The legislative branch is one of three branches of government, along with the executive branch (the governor and state departments and agencies, like the Department of Natural Resources), and the judicial branch (the courts). The legislature passes laws, while the executive branch puts them into action, and the judicial branch makes sure that laws are constitutional and punishes people who break the law.
The Wisconsin state legislature is made up of two houses: the Wisconsin State Assembly, and the Wisconsin State Senate. Every citizen of Wisconsin is represented by two legislators, elected by the people in their area: one in the Assembly, and one in the Senate. You can use this site to find out who your legislators are.
Wisconsin is divided into 33 Senate districts, each of which is represented by one senator. Each Senate district is divided into three Assembly districts, for a total of 99 Assembly districts, each represented by one representative. Each district must contain about the same number of people, which means that urban districts are usually much smaller than rural ones.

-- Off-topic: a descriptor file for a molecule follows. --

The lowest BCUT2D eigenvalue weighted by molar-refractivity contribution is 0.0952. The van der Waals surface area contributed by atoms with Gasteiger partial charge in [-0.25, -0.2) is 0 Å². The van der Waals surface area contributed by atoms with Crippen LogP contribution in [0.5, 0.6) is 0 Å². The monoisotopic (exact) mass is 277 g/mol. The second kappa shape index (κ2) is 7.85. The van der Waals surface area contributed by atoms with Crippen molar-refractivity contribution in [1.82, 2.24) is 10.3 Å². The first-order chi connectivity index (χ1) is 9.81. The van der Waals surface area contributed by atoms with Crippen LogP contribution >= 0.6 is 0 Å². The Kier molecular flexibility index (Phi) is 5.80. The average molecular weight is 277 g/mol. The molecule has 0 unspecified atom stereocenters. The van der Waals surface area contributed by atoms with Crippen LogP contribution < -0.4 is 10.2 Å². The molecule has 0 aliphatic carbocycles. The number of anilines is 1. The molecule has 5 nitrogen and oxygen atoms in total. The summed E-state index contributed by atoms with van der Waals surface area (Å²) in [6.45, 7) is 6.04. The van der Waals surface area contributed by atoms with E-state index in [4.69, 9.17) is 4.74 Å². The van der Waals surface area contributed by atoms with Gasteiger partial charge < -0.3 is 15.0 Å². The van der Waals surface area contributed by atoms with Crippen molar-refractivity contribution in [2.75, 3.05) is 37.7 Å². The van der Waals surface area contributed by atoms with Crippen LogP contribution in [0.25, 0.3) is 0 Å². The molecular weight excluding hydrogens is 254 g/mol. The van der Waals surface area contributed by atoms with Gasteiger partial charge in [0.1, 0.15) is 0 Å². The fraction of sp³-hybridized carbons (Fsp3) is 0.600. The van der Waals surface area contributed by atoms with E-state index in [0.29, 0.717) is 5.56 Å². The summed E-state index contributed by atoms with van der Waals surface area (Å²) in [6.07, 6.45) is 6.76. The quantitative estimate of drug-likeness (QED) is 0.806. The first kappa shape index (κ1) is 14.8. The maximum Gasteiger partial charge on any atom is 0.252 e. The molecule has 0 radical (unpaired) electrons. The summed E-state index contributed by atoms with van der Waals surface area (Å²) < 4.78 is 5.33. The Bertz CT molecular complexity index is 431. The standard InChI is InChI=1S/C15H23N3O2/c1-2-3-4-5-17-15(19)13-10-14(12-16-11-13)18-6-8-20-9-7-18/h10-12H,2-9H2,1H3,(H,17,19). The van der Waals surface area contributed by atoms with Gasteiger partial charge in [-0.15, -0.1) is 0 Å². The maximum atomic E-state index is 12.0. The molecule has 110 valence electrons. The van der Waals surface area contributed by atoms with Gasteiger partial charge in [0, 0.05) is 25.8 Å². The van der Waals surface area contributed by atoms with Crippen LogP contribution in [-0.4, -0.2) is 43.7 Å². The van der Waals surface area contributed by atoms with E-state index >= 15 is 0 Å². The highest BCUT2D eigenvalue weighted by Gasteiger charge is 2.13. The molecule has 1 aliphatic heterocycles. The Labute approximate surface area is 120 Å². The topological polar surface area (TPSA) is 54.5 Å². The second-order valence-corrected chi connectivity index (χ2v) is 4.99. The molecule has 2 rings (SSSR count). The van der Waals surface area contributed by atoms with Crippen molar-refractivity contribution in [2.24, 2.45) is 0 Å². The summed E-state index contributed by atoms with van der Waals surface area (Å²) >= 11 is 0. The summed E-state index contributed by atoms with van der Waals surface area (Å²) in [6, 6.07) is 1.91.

Elections for the legislature are held every other year, in November of each even-numbered year. Representatives serve two-year terms, and senators serve four-year terms. This means that at each election, every representative and half of the senators are elected. The other half of the senators are elected in the next election, two years later. To see who’s on the ballot in your district, see the Government Accountability Board's site
To learn more about the way the legislature passes laws, see our page about following the process.
The legislative branch also includes service agencies which help the legislature in its mission.